Wetlands are also good for slowing the water down. In a constructed wetland, we accomplish this by the size of pump supplying the wetland. Slowing the water down allows for sediment to settle out. In nature, after hundreds, or even thousands, of years, sedimentation continues until a meadow is formed. The sedimentation process prevents soil from washing downstream. Since the water is almost stationary, it allows water to percolate down into the water table.
In a constructed wetland, the nutrient rich sediments are periodically pumped out on to the surrounding landscape.
The sedimentation process in both cases produces water clarity.
Wetlands, whether natural or man-made, are the most effective water purification systems on earth.
Where do Wetlands Come From?
Wetlands can be created in many ways. They can be built by rivers in slow moving waters and deltas that create wetlands. Lakes and landlocked basins can develop into wetlands, as well.
Aquascape has developed a very effective arificial wetland system that is very effective. Whenever water filtration is required, we prefer to use a constructed wetland if possible. This does require a bit of extra room on the property, but the results are well worth it – and it’s pretty!
One of the best ways nature has for building wetlands, man has destroyed in multiple ways. The best natural builder of wetlands is the beaver. All the industrious work the beaver has done in the northern hemisphere, man has slowly destroyed all in the name of two things: a hat and “progress. “ We hesitate to go too far into the history of the fur trade and beaver felt hats that became so popular in Europe, but the fact is that’s what started it all. But let’s fast forward to a little more current time in North America.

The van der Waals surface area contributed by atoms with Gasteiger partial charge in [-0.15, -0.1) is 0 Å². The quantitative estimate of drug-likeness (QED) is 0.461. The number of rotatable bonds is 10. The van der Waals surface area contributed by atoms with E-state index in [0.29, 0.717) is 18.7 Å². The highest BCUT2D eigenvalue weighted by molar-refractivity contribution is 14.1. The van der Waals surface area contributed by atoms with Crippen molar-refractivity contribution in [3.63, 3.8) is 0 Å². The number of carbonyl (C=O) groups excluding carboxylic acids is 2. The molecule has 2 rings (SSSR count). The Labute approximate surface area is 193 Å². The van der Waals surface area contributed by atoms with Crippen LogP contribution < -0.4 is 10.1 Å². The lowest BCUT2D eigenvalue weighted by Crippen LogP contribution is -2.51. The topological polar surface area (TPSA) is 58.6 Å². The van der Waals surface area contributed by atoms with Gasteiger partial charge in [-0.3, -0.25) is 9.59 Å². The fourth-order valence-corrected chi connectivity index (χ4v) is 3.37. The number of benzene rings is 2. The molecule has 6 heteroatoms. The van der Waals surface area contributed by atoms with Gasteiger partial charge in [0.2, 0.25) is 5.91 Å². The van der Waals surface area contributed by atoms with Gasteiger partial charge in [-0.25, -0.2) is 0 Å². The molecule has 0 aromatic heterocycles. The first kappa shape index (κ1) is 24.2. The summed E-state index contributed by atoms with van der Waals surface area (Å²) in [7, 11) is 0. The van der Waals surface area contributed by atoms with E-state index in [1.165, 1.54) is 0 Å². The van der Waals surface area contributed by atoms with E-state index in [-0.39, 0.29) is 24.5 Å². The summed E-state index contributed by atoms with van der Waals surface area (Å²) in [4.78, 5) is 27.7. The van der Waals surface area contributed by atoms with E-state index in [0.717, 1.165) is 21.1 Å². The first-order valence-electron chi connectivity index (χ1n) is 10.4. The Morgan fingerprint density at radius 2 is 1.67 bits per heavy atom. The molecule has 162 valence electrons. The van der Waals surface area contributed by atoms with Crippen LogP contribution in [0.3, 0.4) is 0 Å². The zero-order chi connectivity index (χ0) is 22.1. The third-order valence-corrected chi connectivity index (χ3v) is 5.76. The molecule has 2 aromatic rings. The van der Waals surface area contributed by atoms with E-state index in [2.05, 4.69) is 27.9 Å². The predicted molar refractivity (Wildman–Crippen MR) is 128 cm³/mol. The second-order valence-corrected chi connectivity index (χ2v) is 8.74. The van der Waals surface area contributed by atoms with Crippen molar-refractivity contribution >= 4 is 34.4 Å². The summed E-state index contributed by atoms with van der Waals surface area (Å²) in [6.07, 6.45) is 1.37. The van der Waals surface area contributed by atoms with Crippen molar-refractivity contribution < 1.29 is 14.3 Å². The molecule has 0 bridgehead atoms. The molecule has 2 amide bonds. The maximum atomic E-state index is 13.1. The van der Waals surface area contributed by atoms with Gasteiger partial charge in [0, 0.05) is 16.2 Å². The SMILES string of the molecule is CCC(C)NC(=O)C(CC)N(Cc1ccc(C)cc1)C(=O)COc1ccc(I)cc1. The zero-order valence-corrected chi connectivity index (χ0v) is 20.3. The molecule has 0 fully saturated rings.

The total land area in the contiguous United States is 2.96 million square miles. It is estimated that there were some 200 million beavers in the US at the time white man came from Europe. It is also estimated that there were about 300,000 square miles of beaver ponds at that time. Can you imagine the benefits that brought to the land? Better plant and animal biodiversity, slow moving water meant better water percolation and recharge in the water table, flood control, clear unpolluted water -- and those are just some of the macro benefits.
What Can I Do AS JUST A HOMEOWNER?
In the pursuit of fur, hats, farmland, industry, and “progress,” our land is not what it used to be. That is why the work that we do is so important. Each pond, pondless, patio pond, fountainscape, stream, and waterfall we build creates another little island of biodiversity in our individual private back yards.
The bonus is that it also creates ambiance to help us decompress, to bring us back to nature after being “plugged in” all day, to teach our children about the nature world, and to use this natural world to teach a multitude of other subjects from biology to math to art to music, and beyond. And then there’s just the pure enjoyment of a backyard oasis – something that takes minutes per week to maintain, but provides hours upon hours of simple pleasure.